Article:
Society has learned? I would suggest that our species has evolved a moral code, which goes some ways into explaining why, in broad strokes, there seems to be a basic universal morality among humans. As a social species, we cooperate for our continual survival and success. This similarity among humans doesn’t translate to a moral code that spans the universe, however.

    “The problem with moral relativism is that it is easily abandoned when something they value is threatened.” Um, no. You seem to misunderstand what moral relativism is. See below.

    P6:
    This paragraph does not follow. It’s actually a little difficult to parse, but I’ll try to get into the thick of it:

    a. if you believe murder is wrong
    and
    b. if you are a moral relativist (paraphrasing here)
    then
    c. you must allow someone to believe that murder is right.

    Uhhh, what? I suppose you can’t just up and kill them for believing murder is right, since you don’t, but there’s no part of the belief that murder is wrong or moral relativism that means you can’t silence dissenting opinions, if that’s what you mean by “allow”. There’s also nothing wrong with trying to convince them that their stance will have a negative effect on their life.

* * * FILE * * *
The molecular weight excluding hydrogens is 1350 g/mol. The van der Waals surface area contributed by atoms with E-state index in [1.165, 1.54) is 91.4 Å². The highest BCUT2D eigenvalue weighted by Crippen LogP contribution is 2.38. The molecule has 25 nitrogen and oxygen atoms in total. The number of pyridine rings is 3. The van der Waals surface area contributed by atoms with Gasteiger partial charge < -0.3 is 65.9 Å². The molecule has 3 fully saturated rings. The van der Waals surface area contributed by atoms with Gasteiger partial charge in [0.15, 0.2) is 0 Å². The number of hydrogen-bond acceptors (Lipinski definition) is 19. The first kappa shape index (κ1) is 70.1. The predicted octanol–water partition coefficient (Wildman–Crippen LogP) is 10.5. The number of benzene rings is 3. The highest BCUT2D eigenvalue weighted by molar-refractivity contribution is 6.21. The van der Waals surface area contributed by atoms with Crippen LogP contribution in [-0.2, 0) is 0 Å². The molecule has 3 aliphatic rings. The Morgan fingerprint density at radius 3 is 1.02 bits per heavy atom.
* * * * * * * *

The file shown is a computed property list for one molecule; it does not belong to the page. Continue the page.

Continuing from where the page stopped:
“How can you morally object to their act of murdering your spouse/child/significant other?”

    How could you not? YOU are morally opposed to murder. Moral relativism doesn’t mean you have to respect other people’s opinions, no matter how ridiculous, and it CERTAINLY doesn’t mean you have to just sit by passively while some psychopath murders your family. Where did you pull that idea from?

    P7:
    Straw moral relativism fails. Big surprise.

    P8:
    “There are many more arguments against that I could go into.”

    Please do.